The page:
Thursday, September 29, 2011

Snitch Culture.

"If you see something, say something!" goes the ad campaign, no doubt focus-grouped to a fare-thee-well.

The problem is, what's the definition of "something"?

In Maryland recently, a delivery driver saw something he thought was suspicious in his cargo, and went to the police. What was the suspicious package?

One stop was receiving a delivery of several thousand rounds of ammunition, and the stop wasn't at a gun store or shooting range or police department, but at a private residence. And the guy who signed for it wasn't even a cop!

And we all laugh.

Okay, suppose he'd been receiving a shipment of fertilizer? Would the driver have been right to call the cops then? If so, why? Fertilizer is completely legal.

How 'bout if he was receiving a shipment of fertilizer, and he was kinda swarthy-looking?

Or, how 'bout if he was receiving a shipment of fertilizer, and he was kinda swarthy-looking, and the driver could hear foreign-sounding music coming from the stereo when the guy opened the door?

Where do you draw the line? How far down the slope do you slide before you decide you don't like the view anymore?

EDIT: As could have been predicted, one commenter at Todd's wrote:
the only ones that have to fear “snitches” are criminals.
After all, citizen, if you have nothing to hide, what’s a little bit of probulatin’?

I don’t like the fact that in my lifetime, the symbolic figure of our nation has gone from Uncle Sam to Uncle Badtouch.
Uncle Badtouch Wants You
(To Bend Over)

(Image whipped up nearly instantaneously by the incomparable Robb Allen.)


perlhaqr said...

Seen that one before. in '02, I had a boss whose last name was Hassan. Whitest of white dudes, name is pronounced "Hass'n", not "Hah-sahn", owns a legally papered machine pistol of some sort in .45 ACP and got a visit from the Feds when he ordered 10k rounds of the stuff in one go.

They pretty much turned around and left as soon as they saw his face.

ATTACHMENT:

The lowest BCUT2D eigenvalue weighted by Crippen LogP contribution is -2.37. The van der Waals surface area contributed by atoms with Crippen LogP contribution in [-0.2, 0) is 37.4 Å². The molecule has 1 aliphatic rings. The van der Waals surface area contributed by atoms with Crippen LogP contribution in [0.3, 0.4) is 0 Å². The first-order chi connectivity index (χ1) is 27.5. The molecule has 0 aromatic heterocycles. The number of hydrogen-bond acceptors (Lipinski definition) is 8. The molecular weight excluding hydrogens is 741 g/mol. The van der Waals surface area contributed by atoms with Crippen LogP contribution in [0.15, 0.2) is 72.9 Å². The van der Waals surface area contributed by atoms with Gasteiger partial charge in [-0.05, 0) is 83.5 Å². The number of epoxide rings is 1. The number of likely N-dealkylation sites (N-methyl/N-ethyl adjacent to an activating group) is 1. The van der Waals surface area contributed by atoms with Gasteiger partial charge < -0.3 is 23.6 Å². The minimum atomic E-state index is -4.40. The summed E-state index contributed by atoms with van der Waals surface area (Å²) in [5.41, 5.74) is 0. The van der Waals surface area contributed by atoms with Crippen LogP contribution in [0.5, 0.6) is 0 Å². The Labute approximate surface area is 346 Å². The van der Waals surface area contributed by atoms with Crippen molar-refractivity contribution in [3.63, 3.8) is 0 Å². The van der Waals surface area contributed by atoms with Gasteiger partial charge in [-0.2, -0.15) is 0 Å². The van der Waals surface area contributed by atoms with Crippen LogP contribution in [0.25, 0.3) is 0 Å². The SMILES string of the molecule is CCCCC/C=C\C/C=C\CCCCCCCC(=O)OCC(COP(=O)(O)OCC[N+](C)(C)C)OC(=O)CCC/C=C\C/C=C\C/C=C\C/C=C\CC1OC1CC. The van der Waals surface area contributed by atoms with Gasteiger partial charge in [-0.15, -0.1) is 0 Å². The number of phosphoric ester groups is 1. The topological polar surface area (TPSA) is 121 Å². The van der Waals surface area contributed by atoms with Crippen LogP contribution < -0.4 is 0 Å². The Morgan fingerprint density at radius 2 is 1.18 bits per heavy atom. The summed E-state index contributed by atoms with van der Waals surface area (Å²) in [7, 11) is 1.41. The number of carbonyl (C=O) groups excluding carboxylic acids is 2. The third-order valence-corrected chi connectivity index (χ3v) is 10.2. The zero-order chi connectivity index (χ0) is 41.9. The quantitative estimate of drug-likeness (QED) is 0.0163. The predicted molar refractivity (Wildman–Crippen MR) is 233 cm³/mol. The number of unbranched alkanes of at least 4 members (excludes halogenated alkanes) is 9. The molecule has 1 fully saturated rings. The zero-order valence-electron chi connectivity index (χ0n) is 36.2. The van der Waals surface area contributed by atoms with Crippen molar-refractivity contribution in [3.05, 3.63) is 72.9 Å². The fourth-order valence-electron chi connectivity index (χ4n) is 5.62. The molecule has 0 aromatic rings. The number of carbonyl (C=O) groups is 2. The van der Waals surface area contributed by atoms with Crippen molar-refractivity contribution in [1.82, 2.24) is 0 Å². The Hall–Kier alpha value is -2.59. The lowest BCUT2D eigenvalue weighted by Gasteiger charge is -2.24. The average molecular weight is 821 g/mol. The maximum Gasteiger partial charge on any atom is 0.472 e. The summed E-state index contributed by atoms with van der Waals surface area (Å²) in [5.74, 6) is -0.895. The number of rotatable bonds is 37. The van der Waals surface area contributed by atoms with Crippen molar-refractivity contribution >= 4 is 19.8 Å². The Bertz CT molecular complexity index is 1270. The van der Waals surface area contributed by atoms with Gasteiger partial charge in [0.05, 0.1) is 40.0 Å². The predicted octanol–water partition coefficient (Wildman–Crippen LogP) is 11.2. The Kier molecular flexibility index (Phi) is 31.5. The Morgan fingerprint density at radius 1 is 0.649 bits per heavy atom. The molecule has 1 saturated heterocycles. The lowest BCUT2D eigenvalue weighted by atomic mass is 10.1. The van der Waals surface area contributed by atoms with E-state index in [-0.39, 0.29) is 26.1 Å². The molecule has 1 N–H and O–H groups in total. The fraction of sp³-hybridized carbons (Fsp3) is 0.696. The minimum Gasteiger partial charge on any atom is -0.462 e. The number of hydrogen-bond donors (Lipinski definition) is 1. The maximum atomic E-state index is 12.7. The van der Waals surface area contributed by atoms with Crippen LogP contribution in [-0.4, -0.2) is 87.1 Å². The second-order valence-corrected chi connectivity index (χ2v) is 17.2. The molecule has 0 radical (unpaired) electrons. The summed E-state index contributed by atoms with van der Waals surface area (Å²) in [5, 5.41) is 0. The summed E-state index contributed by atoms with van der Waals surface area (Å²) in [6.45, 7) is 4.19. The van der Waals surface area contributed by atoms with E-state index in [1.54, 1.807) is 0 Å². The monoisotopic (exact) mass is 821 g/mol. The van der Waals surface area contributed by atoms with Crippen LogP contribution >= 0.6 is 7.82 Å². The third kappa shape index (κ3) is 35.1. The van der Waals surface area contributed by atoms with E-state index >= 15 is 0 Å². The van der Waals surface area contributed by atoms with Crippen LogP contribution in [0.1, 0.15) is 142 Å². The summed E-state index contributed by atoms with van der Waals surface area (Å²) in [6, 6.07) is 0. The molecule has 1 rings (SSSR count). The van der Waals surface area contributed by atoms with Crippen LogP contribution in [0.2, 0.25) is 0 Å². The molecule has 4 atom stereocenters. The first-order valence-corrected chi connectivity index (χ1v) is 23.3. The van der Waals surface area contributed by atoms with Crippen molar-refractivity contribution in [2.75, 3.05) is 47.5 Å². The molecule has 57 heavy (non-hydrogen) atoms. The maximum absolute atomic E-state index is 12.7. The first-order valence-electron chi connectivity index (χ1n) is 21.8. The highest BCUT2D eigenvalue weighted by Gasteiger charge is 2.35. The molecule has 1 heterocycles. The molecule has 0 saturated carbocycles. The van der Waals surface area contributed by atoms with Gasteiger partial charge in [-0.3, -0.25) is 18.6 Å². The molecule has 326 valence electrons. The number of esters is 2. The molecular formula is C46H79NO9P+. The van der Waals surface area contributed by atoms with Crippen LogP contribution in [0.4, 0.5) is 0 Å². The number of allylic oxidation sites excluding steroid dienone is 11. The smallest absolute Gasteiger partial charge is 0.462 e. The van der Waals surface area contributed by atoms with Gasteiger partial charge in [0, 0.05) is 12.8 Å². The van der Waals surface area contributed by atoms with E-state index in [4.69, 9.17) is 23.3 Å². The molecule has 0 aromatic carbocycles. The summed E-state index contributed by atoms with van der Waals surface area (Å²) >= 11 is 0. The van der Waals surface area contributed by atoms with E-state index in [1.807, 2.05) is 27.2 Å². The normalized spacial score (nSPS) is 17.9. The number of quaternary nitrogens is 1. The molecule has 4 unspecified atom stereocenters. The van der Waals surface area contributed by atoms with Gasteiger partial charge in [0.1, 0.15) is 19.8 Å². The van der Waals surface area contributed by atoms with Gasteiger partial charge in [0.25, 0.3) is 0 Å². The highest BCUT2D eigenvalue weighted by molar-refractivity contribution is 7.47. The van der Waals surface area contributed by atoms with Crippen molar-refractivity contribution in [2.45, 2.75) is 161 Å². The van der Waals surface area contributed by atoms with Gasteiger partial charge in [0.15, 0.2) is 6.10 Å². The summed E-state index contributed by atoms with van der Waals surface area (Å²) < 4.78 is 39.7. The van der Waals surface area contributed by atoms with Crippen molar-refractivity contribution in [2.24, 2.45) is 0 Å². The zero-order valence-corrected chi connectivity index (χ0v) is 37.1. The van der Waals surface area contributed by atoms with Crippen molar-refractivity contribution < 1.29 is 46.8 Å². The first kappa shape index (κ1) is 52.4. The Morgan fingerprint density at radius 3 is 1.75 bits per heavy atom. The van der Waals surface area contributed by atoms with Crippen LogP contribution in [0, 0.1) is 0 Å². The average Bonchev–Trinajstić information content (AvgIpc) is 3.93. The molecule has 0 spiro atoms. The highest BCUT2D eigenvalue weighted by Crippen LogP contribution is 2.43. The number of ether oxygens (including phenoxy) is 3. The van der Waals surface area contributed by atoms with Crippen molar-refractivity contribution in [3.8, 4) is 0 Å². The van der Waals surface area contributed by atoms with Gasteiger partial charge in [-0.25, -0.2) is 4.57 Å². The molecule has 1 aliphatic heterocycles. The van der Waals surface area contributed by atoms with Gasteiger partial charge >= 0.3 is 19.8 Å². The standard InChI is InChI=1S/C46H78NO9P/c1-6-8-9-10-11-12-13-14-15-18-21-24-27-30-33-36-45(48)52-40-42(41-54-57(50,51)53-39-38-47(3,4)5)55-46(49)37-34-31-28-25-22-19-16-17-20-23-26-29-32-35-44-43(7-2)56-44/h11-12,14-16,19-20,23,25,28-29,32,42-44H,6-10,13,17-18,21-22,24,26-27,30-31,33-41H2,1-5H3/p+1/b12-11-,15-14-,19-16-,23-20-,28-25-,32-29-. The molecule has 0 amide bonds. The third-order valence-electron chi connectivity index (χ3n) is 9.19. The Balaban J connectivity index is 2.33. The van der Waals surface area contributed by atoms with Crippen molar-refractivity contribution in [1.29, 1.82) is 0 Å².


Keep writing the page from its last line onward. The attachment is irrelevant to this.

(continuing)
And really, I don't know how I feel about it.

One the one hand, yeah, buying 10k rounds of ammo is a perfectly legal thing to do. On the other hand, it would be really foolish of us to claim that our sport has no military applications. On the gripping hand, people with swarthy skin and furrin' music habits have been trying to kill groups of Americans for a while.

It sets my teeth on edge on an instinctual level to have feds snooping up on private citizens doing legal things, but damn if it doesn't also feel like walking through dark alleys with thick gold chains in crappy parts of town to just ignore things like that, too. It might be legal, but it might also not be a great idea.

In the end, I guess all I can do is shrug and say "I dunno."

Farm.Dad said...

Had the driver reported a swarthy fella the FBI would have detained HIM as an islamaphobe. Unless of course the music was Mariachi, In that case he would have gotten a letter from BATFE to deliver some rifles with the ammo.

Tango Juliet said...

I just email AttackWatch and let them handle it.

It's for our own good.

LC Scotty said...

ataaaaaaaaaack Waaaaaaaaaaaatch!!!!!!

Marja said...

It sort of depends on how far you can trust your cops, and your government, doesn't it? If they generally don't abuse their power it might not be such a bad idea to give them tips when you see something which feels a bit fishy to you, and let them sort out what to do. If, however, there are frequent abuse of that power, a good citizen might be wiser just to keep their mouths shut.

Which, of course, then leaves the problem of deciding when the abuse of power by the authorities is bad enough that you should start considering them an enemy.

Interesting question with no good answers. Both end states may be easy cases to see, but while you are sliding around somewhere between them, not.

Anonymous said...

Who else thinks that innane admonition sounds just like this one: "If you see a gun, don't touch it, run away, and tell an adult"?

In the eyes of gov, every citizen is a first-grader, incapable of critical thought and common sense.

If I'm a fertilizer truck driver delivering tons of the stuff to a suburban location and especially if the recipient fits what *I* consider the "profile"? I'll rat that fucker out so fast it'd make his turban spin. But I don't need (and am patently offended by) some infantile "focus-grouped" blurb.

Like lemmings and cliffs, slippery slopes are treacherous for mindless subjects who depend on the "adults" in gov to think for them and tell them what to do. Profiling however, is the act of a cognitive brain seperating *threat* from *non-threat*...and we all should do a hell of a lot more of it. Give a listen sometime to Israel's security chief to learn how it is properly -and effectively- done.